If you have federal loans, you can make use of new government rules that give people a break on student loan payments they cannot afford.
Under the relatively new "income-based repayment" plan, you get relief if the regular payments you would have to make over 10 years will exceed about 15 percent of your discretionary income. That's calculated based on a formula related to the U.S. poverty line. Besides income, the calculation involves the size of your family.
Simply put, most borrowers will be required to pay less than 10 percent of their adjusted gross income, said Finaid.org publisher Mark Kantrowitz.
For a quick assessment, typically, if you owe more on your loans than you earn annually, you are a likely candidate for some relief. For married couples, both spouses can be eligible, depending on income. And the income requirements apply to Stafford, PLUS and consolidated federal student loans.
To see how you stand, try the online calculator available through a federal government's federal student aid website.
Based on the calculator, if you are single and earning $70,000 a year, you would be expected to pay $670 a month. Of course, you don't escape your obligations indefinitely. If you are getting relief and not paying all your interest each month, it gets tacked on to the end of the loan.
Thus, you might end up paying off your loan longer than the 10 years. But if after 25 years you still have not paid off all you owe, the government will forgive what's left. Also, if you happen to take a public service government job, you can get your loan forgiven.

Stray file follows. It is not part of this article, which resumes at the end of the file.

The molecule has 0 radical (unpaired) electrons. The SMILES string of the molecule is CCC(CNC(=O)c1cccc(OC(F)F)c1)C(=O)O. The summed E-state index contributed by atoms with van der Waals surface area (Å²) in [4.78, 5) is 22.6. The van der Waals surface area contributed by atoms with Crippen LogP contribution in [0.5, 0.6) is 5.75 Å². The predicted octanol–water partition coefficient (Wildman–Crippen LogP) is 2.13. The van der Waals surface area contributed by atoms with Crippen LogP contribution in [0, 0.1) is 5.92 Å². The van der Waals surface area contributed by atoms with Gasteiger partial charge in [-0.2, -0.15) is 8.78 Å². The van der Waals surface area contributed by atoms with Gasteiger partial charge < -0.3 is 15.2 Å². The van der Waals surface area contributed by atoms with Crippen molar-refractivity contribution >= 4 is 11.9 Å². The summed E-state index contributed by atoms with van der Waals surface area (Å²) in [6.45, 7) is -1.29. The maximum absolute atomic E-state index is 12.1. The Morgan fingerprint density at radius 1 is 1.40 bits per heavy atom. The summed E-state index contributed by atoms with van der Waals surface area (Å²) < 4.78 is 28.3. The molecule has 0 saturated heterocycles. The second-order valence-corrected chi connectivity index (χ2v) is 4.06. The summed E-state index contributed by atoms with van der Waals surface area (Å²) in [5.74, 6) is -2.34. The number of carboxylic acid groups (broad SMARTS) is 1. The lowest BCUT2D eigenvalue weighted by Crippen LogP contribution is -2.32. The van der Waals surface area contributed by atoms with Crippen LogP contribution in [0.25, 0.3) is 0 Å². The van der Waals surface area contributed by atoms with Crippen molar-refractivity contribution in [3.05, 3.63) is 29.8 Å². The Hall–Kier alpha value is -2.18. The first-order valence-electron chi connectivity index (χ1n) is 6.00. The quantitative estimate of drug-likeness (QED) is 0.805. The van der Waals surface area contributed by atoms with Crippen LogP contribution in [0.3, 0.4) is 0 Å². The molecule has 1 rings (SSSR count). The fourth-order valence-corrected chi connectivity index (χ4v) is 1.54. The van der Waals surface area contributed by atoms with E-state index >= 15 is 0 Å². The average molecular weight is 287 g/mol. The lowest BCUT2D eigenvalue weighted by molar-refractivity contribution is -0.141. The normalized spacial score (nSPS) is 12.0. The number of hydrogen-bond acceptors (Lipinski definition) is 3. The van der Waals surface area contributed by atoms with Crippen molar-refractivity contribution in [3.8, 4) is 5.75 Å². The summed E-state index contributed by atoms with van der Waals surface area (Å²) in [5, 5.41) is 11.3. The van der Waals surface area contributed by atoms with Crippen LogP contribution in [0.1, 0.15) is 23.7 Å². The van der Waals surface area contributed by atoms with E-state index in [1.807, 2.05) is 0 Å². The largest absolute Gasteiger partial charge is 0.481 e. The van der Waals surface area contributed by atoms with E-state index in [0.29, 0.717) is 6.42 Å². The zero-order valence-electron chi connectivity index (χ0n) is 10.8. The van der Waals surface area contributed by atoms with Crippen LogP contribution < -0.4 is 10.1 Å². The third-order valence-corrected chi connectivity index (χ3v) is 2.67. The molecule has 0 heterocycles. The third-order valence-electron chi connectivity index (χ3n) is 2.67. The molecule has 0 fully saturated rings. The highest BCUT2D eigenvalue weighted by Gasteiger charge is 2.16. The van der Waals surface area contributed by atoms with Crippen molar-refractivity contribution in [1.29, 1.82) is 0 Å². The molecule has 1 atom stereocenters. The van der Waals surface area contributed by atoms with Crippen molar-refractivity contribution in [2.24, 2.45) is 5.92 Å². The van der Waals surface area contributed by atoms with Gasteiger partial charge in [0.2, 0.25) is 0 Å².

Keep in mind that this program applies to federal student loans, not to private loans that you may get from a bank or other lender. So for people who have not yet finished college, this is one reason, before borrowing, to carefully consider who is giving you your loans and the rules that apply.
Also, it is wise to consider your likely salary before taking on significant debt. Look up your profession at Salary.com. It's painful to finish college and wonder how you will pay your loans. And paying interest for more than 10 years is expensive, even if your monthly payments are manageable.
To see if you might qualify for relief after graduating, call your lender and ask about the options for alternative payment plans, Kantrowitz said. If your lender doesn't offer any options based on your income, Kantrowitz said, you can go through a process called "consolidation."
Make sure you use the government's "direct loan program." This means you combine all your student loans into a new federal loan. You can then qualify for the income-based repayment plan. For information on consolidation, visit the Education Department's Federal Student Aid website.
For links to the websites cited in this article, go to the Strictly Business blog at Buffalonews.com